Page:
1. Addiction: A Disorder of Choice, by Gene Heyman. This book overstates its claims, but if you wish to see a non-economist defending a (broadly) Beckerian model of addiction, here you go. I couldn't put it down!
3. Les Miserables, by Victor Hugo. This new translation by Julie Rose is more or less definitive. But it is heavy. If any book ought to be on Kindle…
4. Our Lot: How Real Estate Came to Own Us, by Alyssa Katz. There is lots of good material about our social and policy infatuation with housing, but she commits a mistake that I have been "waiting for" — she blames part of the housing bubble on the decline of rent control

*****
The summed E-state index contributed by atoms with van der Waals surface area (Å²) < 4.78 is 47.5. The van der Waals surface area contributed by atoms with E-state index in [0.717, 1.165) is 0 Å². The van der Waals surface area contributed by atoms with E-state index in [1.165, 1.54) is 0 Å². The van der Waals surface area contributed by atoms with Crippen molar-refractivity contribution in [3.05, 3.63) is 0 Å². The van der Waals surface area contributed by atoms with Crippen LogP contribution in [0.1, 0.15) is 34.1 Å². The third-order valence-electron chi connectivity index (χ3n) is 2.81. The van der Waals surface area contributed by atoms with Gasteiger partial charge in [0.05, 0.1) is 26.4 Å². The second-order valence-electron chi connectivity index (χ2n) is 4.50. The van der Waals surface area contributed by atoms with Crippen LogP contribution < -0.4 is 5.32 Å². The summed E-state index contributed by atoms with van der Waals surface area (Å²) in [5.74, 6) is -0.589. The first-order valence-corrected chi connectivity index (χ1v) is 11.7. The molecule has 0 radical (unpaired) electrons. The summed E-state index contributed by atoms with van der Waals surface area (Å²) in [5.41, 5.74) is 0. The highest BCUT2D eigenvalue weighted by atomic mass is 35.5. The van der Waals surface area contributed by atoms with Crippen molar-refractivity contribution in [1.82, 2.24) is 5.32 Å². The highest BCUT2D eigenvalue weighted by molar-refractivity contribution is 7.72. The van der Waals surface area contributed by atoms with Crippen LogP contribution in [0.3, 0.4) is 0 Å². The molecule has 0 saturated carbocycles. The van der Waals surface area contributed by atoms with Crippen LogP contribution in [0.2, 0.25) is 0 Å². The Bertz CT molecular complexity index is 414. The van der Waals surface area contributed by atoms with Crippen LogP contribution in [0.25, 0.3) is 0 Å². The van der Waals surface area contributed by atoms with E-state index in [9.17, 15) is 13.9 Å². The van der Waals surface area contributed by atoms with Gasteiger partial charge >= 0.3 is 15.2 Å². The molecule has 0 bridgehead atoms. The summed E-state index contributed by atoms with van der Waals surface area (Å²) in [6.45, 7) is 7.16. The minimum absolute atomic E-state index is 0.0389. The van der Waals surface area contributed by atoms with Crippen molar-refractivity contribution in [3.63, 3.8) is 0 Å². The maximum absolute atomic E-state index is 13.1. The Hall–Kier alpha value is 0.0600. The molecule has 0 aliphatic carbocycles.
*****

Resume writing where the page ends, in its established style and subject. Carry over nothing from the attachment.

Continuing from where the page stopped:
5. Javier Cercas, AnatomÃa de un instante. A micro-study of one moment of time (Feb.23) when, post-Franco, Spain ended up sticking with the path to democracy rather than falling back to autocracy. The focus is on conservative Prime Minister Adolfo Suárez and the book blends fictional and non-fictional narrative techniques very effectively. Here is one review. This is a very strong book also with relevance to current events in Iran.